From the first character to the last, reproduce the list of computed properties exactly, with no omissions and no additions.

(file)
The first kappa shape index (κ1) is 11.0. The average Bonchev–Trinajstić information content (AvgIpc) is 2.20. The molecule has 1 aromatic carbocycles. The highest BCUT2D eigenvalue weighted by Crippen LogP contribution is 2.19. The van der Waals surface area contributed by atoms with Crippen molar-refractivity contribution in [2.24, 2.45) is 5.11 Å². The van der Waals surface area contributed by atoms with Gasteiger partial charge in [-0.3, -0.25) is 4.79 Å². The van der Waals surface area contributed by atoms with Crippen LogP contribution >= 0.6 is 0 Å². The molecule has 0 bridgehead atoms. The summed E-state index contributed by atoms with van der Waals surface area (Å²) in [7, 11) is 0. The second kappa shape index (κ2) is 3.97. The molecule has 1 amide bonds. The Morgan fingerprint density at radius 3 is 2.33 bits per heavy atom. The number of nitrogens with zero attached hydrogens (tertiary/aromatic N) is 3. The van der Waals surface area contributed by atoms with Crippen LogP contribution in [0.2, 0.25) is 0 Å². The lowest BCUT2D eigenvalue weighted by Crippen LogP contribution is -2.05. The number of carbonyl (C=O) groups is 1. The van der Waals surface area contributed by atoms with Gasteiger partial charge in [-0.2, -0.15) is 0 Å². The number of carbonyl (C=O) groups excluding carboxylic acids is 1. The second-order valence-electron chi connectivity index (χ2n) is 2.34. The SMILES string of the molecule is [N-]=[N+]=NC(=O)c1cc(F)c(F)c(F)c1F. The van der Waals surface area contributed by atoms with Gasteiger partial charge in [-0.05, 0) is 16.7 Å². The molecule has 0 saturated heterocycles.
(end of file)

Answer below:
The first kappa shape index (κ1) is 11.0. The average Bonchev–Trinajstić information content (AvgIpc) is 2.20. The molecule has 1 aromatic carbocycles. The highest BCUT2D eigenvalue weighted by Crippen LogP contribution is 2.19. The van der Waals surface area contributed by atoms with Crippen molar-refractivity contribution in [2.24, 2.45) is 5.11 Å². The van der Waals surface area contributed by atoms with Gasteiger partial charge in [-0.3, -0.25) is 4.79 Å². The van der Waals surface area contributed by atoms with Crippen LogP contribution >= 0.6 is 0 Å². The molecule has 0 bridgehead atoms. The summed E-state index contributed by atoms with van der Waals surface area (Å²) in [7, 11) is 0. The second kappa shape index (κ2) is 3.97. The molecule has 1 amide bonds. The Morgan fingerprint density at radius 3 is 2.33 bits per heavy atom. The number of nitrogens with zero attached hydrogens (tertiary/aromatic N) is 3. The van der Waals surface area contributed by atoms with Crippen LogP contribution in [0.2, 0.25) is 0 Å². The lowest BCUT2D eigenvalue weighted by Crippen LogP contribution is -2.05. The number of carbonyl (C=O) groups is 1. The van der Waals surface area contributed by atoms with Gasteiger partial charge in [-0.2, -0.15) is 0 Å². The number of carbonyl (C=O) groups excluding carboxylic acids is 1. The second-order valence-electron chi connectivity index (χ2n) is 2.34. The SMILES string of the molecule is [N-]=[N+]=NC(=O)c1cc(F)c(F)c(F)c1F. The van der Waals surface area contributed by atoms with Gasteiger partial charge in [-0.05, 0) is 16.7 Å². The molecule has 0 saturated heterocycles.